"We can cover the size range of valves we are offering - which is up to 2-1/2 inches - with only two motors. So there are a minimal number of parts. One of the first things you have to do when commissioning the valve is to tell the valve motor what size valve it is sitting on. You do this with the keypad on the valve motor. This way, the customer can keep a minimal stock if he is going to have an extra motor on hand.

"So, once again, just as with the mechanical valve, we have a three-part system. And the beauty of this design is realized, for example, when a tech is called into a job where a mechanical pressure regulating valve, let's say on the suction side, is not able to hold evaporator pressure where it needs to be because of wide variation in the load profile, variation in the refrigerated space temperature, or swings in head pressure.

"So, the customer wants to upgrade to a motorized valve which is going to be more intelligent. Traditionally that involved cutting out the mechanical valve, rewelding and doing some serious work to upgrade to a motorized valve. But because this new valve is designed for the same body whether mechanical or motorized, if you want to upgrade a mechanical servo valve to a motorized valve, the work is very easy. All you do is remove the four bolts, pull off the top cover, and take out the function module.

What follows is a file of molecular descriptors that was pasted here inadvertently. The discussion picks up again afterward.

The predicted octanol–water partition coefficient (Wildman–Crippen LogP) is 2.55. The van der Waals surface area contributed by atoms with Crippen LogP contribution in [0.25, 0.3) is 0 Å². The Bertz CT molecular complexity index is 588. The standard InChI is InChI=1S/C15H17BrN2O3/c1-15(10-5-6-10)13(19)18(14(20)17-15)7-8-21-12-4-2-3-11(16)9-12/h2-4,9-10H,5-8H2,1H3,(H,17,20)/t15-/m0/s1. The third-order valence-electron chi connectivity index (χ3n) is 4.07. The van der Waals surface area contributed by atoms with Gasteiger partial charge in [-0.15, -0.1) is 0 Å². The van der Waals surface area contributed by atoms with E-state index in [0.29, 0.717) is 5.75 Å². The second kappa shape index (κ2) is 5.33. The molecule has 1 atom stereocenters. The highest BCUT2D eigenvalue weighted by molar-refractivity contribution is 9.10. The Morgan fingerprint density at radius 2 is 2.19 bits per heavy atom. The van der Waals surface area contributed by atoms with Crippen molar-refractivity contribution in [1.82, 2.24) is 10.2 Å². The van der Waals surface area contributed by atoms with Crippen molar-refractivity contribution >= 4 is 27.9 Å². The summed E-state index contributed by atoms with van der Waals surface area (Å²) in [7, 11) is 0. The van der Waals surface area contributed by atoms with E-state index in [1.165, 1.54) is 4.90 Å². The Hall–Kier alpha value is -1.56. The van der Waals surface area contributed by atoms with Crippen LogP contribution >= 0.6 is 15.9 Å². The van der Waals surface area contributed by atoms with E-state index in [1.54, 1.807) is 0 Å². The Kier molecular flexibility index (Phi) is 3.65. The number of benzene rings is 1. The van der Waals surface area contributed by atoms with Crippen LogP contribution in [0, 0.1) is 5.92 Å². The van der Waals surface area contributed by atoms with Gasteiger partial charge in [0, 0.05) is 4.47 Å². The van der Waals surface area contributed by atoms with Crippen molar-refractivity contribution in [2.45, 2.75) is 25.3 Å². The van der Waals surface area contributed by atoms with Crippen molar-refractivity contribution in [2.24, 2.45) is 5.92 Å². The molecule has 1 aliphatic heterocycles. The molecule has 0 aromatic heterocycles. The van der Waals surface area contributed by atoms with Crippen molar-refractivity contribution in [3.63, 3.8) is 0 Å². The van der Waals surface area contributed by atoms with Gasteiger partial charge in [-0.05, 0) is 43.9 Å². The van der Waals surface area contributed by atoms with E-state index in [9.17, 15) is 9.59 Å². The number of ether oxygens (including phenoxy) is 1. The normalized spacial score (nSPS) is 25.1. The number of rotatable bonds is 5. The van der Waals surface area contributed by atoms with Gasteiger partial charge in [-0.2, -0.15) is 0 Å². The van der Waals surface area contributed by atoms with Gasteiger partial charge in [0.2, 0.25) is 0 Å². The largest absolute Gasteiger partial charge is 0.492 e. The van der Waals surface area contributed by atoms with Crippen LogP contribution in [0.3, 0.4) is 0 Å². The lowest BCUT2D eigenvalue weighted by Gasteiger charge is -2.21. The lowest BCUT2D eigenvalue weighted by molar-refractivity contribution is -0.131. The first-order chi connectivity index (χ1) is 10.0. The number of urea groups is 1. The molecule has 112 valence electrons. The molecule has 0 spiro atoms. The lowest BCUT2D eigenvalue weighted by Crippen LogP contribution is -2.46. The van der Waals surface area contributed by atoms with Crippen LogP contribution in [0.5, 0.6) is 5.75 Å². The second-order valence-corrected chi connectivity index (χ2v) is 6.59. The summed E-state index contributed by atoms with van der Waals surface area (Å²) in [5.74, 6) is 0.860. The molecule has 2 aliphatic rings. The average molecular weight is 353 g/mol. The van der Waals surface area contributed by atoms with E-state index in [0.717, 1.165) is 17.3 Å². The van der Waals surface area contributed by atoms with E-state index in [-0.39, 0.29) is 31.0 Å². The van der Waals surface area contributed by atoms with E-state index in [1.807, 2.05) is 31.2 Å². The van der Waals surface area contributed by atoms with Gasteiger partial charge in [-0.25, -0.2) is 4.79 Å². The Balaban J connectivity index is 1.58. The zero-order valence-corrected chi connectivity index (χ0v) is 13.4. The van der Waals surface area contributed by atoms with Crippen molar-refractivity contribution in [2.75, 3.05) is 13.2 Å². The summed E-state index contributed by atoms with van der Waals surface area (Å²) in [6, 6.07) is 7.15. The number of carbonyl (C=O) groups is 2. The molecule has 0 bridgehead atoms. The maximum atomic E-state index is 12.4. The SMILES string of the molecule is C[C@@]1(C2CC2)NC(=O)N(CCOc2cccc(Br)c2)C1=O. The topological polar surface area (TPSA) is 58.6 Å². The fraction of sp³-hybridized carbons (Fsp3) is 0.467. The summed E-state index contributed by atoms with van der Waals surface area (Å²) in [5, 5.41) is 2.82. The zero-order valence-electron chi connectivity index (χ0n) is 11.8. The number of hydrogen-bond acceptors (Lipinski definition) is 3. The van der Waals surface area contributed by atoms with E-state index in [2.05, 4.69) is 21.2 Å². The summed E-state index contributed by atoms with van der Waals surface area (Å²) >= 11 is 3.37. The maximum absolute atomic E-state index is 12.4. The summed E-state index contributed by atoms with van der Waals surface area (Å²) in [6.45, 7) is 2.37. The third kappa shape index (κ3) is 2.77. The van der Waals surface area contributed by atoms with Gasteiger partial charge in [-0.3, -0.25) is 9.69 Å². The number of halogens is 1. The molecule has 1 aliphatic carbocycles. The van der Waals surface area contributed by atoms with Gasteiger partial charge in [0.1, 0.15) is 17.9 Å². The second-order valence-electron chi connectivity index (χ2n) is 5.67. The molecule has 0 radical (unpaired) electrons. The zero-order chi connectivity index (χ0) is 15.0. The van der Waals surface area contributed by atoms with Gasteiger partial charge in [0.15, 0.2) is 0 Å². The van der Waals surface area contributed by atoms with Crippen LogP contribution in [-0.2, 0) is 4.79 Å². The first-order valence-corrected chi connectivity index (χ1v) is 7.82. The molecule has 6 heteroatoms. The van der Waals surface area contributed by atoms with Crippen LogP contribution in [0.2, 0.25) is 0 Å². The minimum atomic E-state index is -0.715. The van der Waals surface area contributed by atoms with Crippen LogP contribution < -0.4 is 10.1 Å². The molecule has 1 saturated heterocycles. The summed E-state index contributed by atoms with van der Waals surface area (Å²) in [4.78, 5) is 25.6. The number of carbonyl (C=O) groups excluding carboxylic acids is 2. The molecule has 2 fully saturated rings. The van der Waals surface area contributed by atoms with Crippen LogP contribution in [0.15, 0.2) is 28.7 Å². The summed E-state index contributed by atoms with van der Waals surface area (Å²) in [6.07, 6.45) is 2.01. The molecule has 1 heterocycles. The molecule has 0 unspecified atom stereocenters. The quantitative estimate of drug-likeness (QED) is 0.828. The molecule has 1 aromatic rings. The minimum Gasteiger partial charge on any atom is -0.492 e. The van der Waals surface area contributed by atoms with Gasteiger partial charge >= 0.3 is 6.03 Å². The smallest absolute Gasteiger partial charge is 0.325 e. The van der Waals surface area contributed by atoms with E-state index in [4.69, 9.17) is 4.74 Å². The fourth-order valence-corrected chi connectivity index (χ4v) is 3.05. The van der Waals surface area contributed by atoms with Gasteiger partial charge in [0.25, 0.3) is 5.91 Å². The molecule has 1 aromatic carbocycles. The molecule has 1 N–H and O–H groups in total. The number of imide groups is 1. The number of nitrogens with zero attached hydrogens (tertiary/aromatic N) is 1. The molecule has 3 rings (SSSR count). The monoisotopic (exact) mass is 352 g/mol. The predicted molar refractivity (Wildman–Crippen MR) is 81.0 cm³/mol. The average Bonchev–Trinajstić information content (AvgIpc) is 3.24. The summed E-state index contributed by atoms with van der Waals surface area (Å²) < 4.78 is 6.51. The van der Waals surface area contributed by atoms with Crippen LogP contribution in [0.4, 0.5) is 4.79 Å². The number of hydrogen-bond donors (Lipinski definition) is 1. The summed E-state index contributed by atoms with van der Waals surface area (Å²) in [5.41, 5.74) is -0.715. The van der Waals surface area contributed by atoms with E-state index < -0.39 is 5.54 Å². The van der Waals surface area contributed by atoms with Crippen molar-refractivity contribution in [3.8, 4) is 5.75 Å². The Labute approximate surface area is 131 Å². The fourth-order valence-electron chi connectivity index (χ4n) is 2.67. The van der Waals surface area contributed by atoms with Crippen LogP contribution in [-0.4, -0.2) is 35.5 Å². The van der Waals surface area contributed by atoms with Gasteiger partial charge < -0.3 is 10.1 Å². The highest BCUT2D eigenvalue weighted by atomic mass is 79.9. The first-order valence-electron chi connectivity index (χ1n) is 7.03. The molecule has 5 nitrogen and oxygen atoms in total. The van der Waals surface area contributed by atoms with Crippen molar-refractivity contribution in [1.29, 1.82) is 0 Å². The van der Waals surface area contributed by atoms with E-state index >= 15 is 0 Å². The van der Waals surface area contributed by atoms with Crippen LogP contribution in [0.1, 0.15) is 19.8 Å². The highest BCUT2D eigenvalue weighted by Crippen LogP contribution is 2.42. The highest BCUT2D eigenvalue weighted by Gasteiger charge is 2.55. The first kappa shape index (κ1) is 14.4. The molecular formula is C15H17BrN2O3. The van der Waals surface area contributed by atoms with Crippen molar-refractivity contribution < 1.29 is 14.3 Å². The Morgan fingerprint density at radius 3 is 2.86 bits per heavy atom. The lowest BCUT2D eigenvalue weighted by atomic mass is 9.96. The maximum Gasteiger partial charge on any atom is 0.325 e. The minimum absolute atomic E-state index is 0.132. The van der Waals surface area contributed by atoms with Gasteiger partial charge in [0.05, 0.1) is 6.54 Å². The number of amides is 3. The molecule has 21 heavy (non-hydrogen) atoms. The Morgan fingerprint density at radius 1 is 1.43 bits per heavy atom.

"From a parts perspective, other, more traditional valves can have up to 20 different kits to support valve repair. But with the ICV program, you have just three kits: a small, a medium, and a large function module, based on the valve port size. That's a minimal investment in spare parts.

"The technician doesn't have to remove up to 16 bolts. He has to remove only four, and he can get in there, swap modules, and be off the jobsite."

Davis summarized by saying that the Danfoss ICV platform offers a flexible solution, which combines a high degree of reliability and fewer installation and service costs, compared with a standard valve.

Publication date: 11/01/2004